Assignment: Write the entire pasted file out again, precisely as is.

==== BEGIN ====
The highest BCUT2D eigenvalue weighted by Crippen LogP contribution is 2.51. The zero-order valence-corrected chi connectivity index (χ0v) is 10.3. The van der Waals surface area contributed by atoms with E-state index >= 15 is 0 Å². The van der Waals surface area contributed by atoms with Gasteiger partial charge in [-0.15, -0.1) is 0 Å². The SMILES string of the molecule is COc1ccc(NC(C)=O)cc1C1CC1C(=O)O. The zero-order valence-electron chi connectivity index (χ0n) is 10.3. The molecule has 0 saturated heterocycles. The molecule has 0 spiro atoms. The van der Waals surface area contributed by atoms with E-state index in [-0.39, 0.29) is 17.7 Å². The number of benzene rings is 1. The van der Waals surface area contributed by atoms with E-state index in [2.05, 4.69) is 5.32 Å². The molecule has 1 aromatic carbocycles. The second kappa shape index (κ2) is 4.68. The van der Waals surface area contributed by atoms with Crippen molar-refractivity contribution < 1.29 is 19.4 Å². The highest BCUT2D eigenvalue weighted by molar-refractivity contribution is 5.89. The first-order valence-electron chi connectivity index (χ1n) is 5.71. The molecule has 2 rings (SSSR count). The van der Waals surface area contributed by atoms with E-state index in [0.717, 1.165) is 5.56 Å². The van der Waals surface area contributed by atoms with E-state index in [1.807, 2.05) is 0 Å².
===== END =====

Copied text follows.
The highest BCUT2D eigenvalue weighted by Crippen LogP contribution is 2.51. The zero-order valence-corrected chi connectivity index (χ0v) is 10.3. The van der Waals surface area contributed by atoms with E-state index >= 15 is 0 Å². The van der Waals surface area contributed by atoms with Gasteiger partial charge in [-0.15, -0.1) is 0 Å². The SMILES string of the molecule is COc1ccc(NC(C)=O)cc1C1CC1C(=O)O. The zero-order valence-electron chi connectivity index (χ0n) is 10.3. The molecule has 0 saturated heterocycles. The molecule has 0 spiro atoms. The van der Waals surface area contributed by atoms with E-state index in [-0.39, 0.29) is 17.7 Å². The number of benzene rings is 1. The van der Waals surface area contributed by atoms with E-state index in [2.05, 4.69) is 5.32 Å². The molecule has 1 aromatic carbocycles. The second kappa shape index (κ2) is 4.68. The van der Waals surface area contributed by atoms with Crippen molar-refractivity contribution < 1.29 is 19.4 Å². The highest BCUT2D eigenvalue weighted by molar-refractivity contribution is 5.89. The first-order valence-electron chi connectivity index (χ1n) is 5.71. The molecule has 2 rings (SSSR count). The van der Waals surface area contributed by atoms with E-state index in [0.717, 1.165) is 5.56 Å². The van der Waals surface area contributed by atoms with E-state index in [1.807, 2.05) is 0 Å².